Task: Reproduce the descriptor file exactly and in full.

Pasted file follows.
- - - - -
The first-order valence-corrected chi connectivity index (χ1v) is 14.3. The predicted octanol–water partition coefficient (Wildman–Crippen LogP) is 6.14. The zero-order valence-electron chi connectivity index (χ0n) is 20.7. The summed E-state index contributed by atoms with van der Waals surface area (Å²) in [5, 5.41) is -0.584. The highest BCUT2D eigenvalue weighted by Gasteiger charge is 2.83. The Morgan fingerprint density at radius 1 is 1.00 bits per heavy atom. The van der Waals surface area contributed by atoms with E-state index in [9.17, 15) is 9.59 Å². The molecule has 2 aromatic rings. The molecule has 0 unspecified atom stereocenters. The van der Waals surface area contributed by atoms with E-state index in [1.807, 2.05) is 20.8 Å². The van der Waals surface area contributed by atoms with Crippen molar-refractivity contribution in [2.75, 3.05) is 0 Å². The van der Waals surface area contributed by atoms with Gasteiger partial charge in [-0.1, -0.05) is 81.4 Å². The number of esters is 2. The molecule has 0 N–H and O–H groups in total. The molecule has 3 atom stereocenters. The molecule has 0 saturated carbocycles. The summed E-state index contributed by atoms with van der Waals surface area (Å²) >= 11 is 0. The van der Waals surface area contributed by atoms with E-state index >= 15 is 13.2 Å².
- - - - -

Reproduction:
The first-order valence-corrected chi connectivity index (χ1v) is 14.3. The predicted octanol–water partition coefficient (Wildman–Crippen LogP) is 6.14. The zero-order valence-electron chi connectivity index (χ0n) is 20.7. The summed E-state index contributed by atoms with van der Waals surface area (Å²) in [5, 5.41) is -0.584. The highest BCUT2D eigenvalue weighted by Gasteiger charge is 2.83. The Morgan fingerprint density at radius 1 is 1.00 bits per heavy atom. The van der Waals surface area contributed by atoms with E-state index in [9.17, 15) is 9.59 Å². The molecule has 2 aromatic rings. The molecule has 0 unspecified atom stereocenters. The van der Waals surface area contributed by atoms with E-state index in [1.807, 2.05) is 20.8 Å². The van der Waals surface area contributed by atoms with Crippen molar-refractivity contribution in [2.75, 3.05) is 0 Å². The van der Waals surface area contributed by atoms with Gasteiger partial charge in [-0.1, -0.05) is 81.4 Å². The number of esters is 2. The molecule has 0 N–H and O–H groups in total. The molecule has 3 atom stereocenters. The molecule has 0 saturated carbocycles. The summed E-state index contributed by atoms with van der Waals surface area (Å²) >= 11 is 0. The van der Waals surface area contributed by atoms with E-state index >= 15 is 13.2 Å².